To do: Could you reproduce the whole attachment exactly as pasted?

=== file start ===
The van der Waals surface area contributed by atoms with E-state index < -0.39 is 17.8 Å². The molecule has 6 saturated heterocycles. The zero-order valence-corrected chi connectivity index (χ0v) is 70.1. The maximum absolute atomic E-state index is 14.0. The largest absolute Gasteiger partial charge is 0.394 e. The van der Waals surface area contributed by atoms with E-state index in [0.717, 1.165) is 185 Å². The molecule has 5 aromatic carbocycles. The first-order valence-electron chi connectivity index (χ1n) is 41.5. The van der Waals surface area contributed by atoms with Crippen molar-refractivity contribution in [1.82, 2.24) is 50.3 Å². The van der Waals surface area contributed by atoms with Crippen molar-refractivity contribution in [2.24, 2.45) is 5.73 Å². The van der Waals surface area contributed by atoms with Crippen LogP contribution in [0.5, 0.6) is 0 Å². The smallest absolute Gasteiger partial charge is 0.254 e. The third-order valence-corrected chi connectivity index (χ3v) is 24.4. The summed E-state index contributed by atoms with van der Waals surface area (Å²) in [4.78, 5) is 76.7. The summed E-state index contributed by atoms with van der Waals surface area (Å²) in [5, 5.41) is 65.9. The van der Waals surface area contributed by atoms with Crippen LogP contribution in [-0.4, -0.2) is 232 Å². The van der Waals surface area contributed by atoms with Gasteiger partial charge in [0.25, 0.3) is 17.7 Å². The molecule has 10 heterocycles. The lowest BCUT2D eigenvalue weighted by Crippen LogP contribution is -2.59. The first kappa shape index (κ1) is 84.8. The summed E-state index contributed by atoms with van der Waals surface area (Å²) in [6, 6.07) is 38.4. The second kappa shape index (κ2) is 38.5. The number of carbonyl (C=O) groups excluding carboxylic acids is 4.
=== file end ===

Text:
The van der Waals surface area contributed by atoms with E-state index < -0.39 is 17.8 Å². The molecule has 6 saturated heterocycles. The zero-order valence-corrected chi connectivity index (χ0v) is 70.1. The maximum absolute atomic E-state index is 14.0. The largest absolute Gasteiger partial charge is 0.394 e. The van der Waals surface area contributed by atoms with E-state index in [0.717, 1.165) is 185 Å². The molecule has 5 aromatic carbocycles. The first-order valence-electron chi connectivity index (χ1n) is 41.5. The van der Waals surface area contributed by atoms with Crippen molar-refractivity contribution in [1.82, 2.24) is 50.3 Å². The van der Waals surface area contributed by atoms with Crippen molar-refractivity contribution in [2.24, 2.45) is 5.73 Å². The van der Waals surface area contributed by atoms with Crippen LogP contribution in [0.5, 0.6) is 0 Å². The smallest absolute Gasteiger partial charge is 0.254 e. The third-order valence-corrected chi connectivity index (χ3v) is 24.4. The summed E-state index contributed by atoms with van der Waals surface area (Å²) in [4.78, 5) is 76.7. The summed E-state index contributed by atoms with van der Waals surface area (Å²) in [5, 5.41) is 65.9. The van der Waals surface area contributed by atoms with Crippen LogP contribution in [-0.4, -0.2) is 232 Å². The van der Waals surface area contributed by atoms with Gasteiger partial charge in [0.25, 0.3) is 17.7 Å². The molecule has 10 heterocycles. The lowest BCUT2D eigenvalue weighted by Crippen LogP contribution is -2.59. The first kappa shape index (κ1) is 84.8. The summed E-state index contributed by atoms with van der Waals surface area (Å²) in [6, 6.07) is 38.4. The second kappa shape index (κ2) is 38.5. The number of carbonyl (C=O) groups excluding carboxylic acids is 4.